“Network Localization and Navigation: A new Opportunity in Statistical Communication Theory” by Prof. Moe Win from the Massachusetts Institute of Technology (MIT)

Prof. Moe Win from the Massachusetts Institute of Technology (MIT)

Prof. Moe Win from the Massachusetts Institute of Technology (MIT)

10:00 – 12:00
Sala Ellacuria. Calle de Ramón Rubial, 1 48009 Bilbao
Abstract: The availability of positional information is of extreme importance in numerous wireless applications including autonomous driving, assisted living, Internet-of-Things, crowdsensing, medical services, as well as search-and-rescue operations. The coming years will see the emergence of location-aware networks with sub-meter localization accuracy, minimal infrastructure, and high robustness in harsh (GNSSS challenged) environments. To reach this goal we advocate network localization and navigation, a new paradigm that exploits a combination of wideband transmission and spatiotemporal cooperation. Our work relies on statistical communication theory and has addressed this problem from three perspectives: theoretical framework, cooperative algorithms, and network experimentation. This talk will provide an overview of our recent research results in this exciting field.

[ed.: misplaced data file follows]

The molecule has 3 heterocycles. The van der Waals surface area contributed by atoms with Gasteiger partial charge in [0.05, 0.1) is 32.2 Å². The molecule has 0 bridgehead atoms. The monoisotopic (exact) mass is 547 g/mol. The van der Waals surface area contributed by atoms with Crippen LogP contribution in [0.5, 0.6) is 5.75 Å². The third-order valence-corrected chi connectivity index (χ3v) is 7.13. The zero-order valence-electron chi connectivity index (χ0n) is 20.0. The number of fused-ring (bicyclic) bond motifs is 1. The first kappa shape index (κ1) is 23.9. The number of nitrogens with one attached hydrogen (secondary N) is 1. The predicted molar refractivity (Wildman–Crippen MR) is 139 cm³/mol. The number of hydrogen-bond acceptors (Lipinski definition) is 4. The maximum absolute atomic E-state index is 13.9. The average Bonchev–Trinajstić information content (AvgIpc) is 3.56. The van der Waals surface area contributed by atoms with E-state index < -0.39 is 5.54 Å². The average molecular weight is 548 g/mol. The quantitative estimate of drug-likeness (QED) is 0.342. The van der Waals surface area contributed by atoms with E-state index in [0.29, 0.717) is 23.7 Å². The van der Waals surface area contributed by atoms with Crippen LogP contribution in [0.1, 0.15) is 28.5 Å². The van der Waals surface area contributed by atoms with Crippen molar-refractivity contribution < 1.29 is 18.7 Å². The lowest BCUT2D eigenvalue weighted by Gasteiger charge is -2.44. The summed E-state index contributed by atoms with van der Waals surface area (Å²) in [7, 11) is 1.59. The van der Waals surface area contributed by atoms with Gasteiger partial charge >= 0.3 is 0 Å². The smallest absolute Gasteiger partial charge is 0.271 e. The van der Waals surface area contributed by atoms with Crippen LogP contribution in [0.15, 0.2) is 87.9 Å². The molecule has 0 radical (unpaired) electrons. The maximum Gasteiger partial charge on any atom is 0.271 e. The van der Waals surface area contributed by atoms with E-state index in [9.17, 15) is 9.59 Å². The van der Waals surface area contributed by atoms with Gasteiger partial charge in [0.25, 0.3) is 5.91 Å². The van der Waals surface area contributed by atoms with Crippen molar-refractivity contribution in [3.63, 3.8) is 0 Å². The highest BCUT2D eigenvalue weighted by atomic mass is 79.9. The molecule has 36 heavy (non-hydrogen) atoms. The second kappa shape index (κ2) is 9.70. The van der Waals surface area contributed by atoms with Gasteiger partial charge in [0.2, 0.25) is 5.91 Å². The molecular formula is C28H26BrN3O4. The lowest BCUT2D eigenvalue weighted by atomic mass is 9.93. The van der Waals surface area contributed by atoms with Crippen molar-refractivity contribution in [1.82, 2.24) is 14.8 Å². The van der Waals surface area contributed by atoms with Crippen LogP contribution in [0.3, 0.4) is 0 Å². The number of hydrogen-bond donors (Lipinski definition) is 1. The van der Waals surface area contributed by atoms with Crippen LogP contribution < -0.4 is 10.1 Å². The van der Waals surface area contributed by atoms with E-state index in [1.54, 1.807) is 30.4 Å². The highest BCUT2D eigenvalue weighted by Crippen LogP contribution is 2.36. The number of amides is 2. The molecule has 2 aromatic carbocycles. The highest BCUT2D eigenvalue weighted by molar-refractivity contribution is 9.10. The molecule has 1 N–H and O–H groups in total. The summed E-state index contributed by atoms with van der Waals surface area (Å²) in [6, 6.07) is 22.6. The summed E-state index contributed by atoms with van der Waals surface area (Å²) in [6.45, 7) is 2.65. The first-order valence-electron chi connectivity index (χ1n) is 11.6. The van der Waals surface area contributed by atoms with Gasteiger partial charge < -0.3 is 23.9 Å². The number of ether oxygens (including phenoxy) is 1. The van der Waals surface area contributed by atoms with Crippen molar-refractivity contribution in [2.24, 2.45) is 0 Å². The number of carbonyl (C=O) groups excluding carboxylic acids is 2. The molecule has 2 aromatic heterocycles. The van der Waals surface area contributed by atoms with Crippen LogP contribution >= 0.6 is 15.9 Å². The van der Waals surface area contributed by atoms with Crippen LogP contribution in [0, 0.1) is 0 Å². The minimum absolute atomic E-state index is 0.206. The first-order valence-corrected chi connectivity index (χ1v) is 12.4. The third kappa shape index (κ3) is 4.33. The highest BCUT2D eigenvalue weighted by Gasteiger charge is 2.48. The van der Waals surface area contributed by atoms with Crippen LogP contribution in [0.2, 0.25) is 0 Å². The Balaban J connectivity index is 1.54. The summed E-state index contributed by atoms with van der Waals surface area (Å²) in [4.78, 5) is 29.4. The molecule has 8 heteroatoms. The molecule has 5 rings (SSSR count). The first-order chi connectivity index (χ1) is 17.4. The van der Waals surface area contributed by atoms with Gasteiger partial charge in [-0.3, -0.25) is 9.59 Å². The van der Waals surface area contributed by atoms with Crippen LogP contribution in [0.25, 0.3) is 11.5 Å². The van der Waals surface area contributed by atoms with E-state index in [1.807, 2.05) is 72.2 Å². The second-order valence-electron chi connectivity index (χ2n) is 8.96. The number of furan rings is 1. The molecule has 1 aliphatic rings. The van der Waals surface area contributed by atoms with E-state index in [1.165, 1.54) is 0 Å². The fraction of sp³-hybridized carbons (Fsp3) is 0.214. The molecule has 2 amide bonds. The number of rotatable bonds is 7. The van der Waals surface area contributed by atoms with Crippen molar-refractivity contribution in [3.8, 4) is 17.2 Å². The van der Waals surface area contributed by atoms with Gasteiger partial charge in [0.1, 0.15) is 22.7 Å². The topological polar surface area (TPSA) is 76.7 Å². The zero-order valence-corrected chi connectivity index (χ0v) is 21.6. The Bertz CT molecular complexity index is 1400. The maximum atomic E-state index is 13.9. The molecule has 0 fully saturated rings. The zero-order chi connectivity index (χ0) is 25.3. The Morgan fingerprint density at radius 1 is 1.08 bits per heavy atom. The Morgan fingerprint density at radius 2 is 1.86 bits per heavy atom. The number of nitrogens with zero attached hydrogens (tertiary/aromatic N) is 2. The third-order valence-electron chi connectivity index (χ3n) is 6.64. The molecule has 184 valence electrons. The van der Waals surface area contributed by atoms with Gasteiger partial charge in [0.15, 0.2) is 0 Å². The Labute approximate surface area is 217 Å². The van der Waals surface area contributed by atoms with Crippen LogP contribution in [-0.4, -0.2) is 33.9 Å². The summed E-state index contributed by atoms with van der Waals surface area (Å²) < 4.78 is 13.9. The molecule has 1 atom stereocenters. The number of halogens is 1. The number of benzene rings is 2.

Short-bio: Moe Win is a Professor at the Massachusetts Institute of Technology (MIT). Prior to joining MIT, he was with AT&T Research Laboratories for five years and with the Jet Propulsion Laboratory for seven years. His research encompasses fundamental theories, algorithm design, and network experimentation for a broad range of real-world problems. His current research topics include network localization and navigation, network interference exploitation, intrinsic wireless network secrecy, adaptive diversity techniques, and ultra-wideband systems. Professor Win is a Fellow of the AAAS, the IEEE, and the IET, and served as an IEEE Distinguished Lecturer. He was an elected Member-at-Large on the IEEE Communications Society Board of Governors (2011-2013). He was the Chair (2004-2006) and Secretary (2002-2004) for the Radio Communications Committee of the IEEE Communications Society. He was honored with two IEEE Technical Field Awards: the IEEE Kiyo Tomiyasu Award and the IEEE Eric E. Sumner Award (jointly with Professor R. A. Scholtz). He received the IEEE Communications Society Edwin H. Armstrong Achievement Award, the International Prize for Communications Cristoforo Colombo, the Copernicus Fellowship, the Royal Academy of Engineering Distinguished Visiting Fellowship, Institute of Advanced Study Natural Sciences and Technology Fellowship, the Fulbright Fellowship, the Laurea Honoris Causa from the University of Ferrara, and the U.S. Presidential Early Career Award for Scientists and Engineers.
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